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Preparing the way

01 Dec 2009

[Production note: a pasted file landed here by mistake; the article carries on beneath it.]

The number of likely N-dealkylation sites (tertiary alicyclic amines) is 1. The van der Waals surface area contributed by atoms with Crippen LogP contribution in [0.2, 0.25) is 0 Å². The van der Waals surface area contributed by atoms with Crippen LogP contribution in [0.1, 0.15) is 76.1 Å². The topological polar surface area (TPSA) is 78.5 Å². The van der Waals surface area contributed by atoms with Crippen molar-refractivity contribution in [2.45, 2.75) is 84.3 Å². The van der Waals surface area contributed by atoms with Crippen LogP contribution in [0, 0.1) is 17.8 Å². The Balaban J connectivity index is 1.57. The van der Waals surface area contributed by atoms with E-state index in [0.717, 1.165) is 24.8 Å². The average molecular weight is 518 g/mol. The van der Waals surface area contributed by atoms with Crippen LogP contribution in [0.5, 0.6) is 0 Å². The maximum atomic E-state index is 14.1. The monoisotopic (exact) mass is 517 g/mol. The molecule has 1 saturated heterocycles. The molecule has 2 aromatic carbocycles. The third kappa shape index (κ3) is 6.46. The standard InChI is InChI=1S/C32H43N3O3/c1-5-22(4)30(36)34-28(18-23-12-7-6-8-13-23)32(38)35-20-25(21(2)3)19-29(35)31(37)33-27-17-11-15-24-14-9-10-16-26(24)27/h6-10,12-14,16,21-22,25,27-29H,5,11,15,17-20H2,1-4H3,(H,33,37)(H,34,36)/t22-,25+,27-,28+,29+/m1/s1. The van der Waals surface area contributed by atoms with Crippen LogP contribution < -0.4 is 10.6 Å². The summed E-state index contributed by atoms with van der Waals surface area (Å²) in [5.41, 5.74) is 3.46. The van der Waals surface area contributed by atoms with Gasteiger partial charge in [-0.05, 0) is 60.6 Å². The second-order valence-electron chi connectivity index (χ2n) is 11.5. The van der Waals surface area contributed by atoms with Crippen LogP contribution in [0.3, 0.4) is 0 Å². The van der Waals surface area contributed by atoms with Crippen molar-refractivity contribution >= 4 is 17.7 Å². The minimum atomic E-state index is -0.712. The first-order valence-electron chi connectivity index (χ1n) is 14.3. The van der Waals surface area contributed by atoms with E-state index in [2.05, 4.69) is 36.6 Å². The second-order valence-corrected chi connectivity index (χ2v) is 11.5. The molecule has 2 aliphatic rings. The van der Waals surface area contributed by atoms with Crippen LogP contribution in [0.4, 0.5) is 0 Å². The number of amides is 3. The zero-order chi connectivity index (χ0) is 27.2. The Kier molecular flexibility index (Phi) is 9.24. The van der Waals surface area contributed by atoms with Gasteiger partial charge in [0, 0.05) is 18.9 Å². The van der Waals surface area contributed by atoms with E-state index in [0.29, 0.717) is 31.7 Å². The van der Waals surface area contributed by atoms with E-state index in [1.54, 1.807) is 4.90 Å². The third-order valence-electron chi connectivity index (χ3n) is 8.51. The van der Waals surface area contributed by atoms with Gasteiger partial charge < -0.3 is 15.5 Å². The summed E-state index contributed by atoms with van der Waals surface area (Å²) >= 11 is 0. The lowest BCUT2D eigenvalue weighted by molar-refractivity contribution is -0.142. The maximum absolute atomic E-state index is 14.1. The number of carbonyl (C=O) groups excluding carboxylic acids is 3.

Outsourcing and partnerships require careful groundwork.Outsourcing and partnering is one area of IT where we consistently see the most debate. There are fierce supporters on both sides; what works for one company, causes pain and problems for another. To be honest I am not sure where I sit on this argument. I have seen some substantial outsourcing deals that have gone brilliantly and others that failed miserably. Size of the company doesn't seem to be a defining factor either in success or failure. So rather than just provide you with the positives and negatives, let's look at the preparations you need to make before going ahead with any outsourcing or partnering, and some tips on choosing the right provider, as well as the monitoring and reporting to ensure success of your agreement. The most obvious thing to do at the beginning of the process is to take a good hard look internally. First of all, what are your core competencies? What is your company trying to achieve in business? What do you want to achieve with outsourcing? Are your goals tactical (such as saving costs or freeing up capital funds) or are they strategic (trying to get access to new technologies and markets)? A good way of doing this is with a SWOT (strengths, weaknesses, opportunities and threats) analysis. Get the leadership team to sit down together and think about the business. Outsourcing in one area, such as IT, will affect the rest of the company, so make sure everybody understands how and why you’re doing it. You need to analyse what you have in terms of processes, employee skills and roles. You might just find that what you thought should be simple cost cutting is not often the best measure. Although all this analysis may take time, you cannot over-prepare for outsourcing. This is one of the keys to its success. Just looking at top line numbers and seeing savings will not get you satisfactory results. Once you have done your analysis it’s time to consider who your partner will be. Choosing the right outsourcing partner can be difficult, but there are a few key indicators that can help you. First of all ask for references: look for a company that has a proven track record, check their business aims and financial stability, make sure they are technically capable and experienced, and ensure you visit their site. One of the most overlooked checks, however, is cultural fit. Ask yourself if they really understand you and how to communicate with you. Don't walk before you can run, though. It’s usually best to take a slow and steady approach. Test by outsourcing one part at a time. Start with a simple transactional model and work your way into the relationship. It takes time before you become a partnership or even a strategic alliance. Don’t believe that everything is achievable on the first day. One of the reasons that outsourcing is seen as a failure is because companies are not taking the time to truly measure results. It’s very easy to get into an outsourcing deal these days, but still much harder to examine the results above and below the line. Make sure your goals are tightly aligned with outcomes and that you are incorporating soft measures with your harder, quantitative ones. Cost savings are good, but how do your customers feel? Are they still satisfied? How about your employees? Is the relationship still continuing to move forward? At the most basic level, make sure daily or weekly reporting is happening, as this will help you to not only spot trouble but also stem the feeling of loss of control that is one of the most common issues with outsourcing. More and more in this current economic climate we are seeing companies using highly strategic and specialised outsourcing relationships so they can stay ahead in a market that is rapidly changing and evolving. Outsourcing and partnerships give companies the opportunity to save costs, free up capital and increase their innovation. However, the key has always been preparation, communication and measurement. Don't just shake hands and walk away; this is a relationship that needs constant nurturing.

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